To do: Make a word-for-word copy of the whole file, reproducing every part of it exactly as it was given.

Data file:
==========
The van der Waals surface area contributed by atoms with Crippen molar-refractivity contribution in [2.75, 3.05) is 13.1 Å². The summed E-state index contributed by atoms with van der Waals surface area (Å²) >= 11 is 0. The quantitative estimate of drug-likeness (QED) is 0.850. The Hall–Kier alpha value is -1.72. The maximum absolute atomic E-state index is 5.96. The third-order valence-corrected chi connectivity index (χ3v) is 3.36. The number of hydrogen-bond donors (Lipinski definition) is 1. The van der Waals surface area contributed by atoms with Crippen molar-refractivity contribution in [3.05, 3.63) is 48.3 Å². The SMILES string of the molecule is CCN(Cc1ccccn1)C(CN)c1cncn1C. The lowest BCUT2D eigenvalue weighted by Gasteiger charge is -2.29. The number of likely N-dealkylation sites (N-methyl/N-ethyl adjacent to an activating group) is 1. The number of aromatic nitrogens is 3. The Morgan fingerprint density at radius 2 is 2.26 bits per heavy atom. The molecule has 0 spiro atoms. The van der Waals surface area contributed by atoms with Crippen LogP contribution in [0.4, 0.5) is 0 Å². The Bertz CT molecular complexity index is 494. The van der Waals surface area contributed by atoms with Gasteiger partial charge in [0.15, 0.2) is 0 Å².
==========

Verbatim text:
The van der Waals surface area contributed by atoms with Crippen molar-refractivity contribution in [2.75, 3.05) is 13.1 Å². The summed E-state index contributed by atoms with van der Waals surface area (Å²) >= 11 is 0. The quantitative estimate of drug-likeness (QED) is 0.850. The Hall–Kier alpha value is -1.72. The maximum absolute atomic E-state index is 5.96. The third-order valence-corrected chi connectivity index (χ3v) is 3.36. The number of hydrogen-bond donors (Lipinski definition) is 1. The van der Waals surface area contributed by atoms with Crippen molar-refractivity contribution in [3.05, 3.63) is 48.3 Å². The SMILES string of the molecule is CCN(Cc1ccccn1)C(CN)c1cncn1C. The lowest BCUT2D eigenvalue weighted by Gasteiger charge is -2.29. The number of likely N-dealkylation sites (N-methyl/N-ethyl adjacent to an activating group) is 1. The number of aromatic nitrogens is 3. The Morgan fingerprint density at radius 2 is 2.26 bits per heavy atom. The molecule has 0 spiro atoms. The van der Waals surface area contributed by atoms with Crippen LogP contribution in [0.4, 0.5) is 0 Å². The Bertz CT molecular complexity index is 494. The van der Waals surface area contributed by atoms with Gasteiger partial charge in [0.15, 0.2) is 0 Å².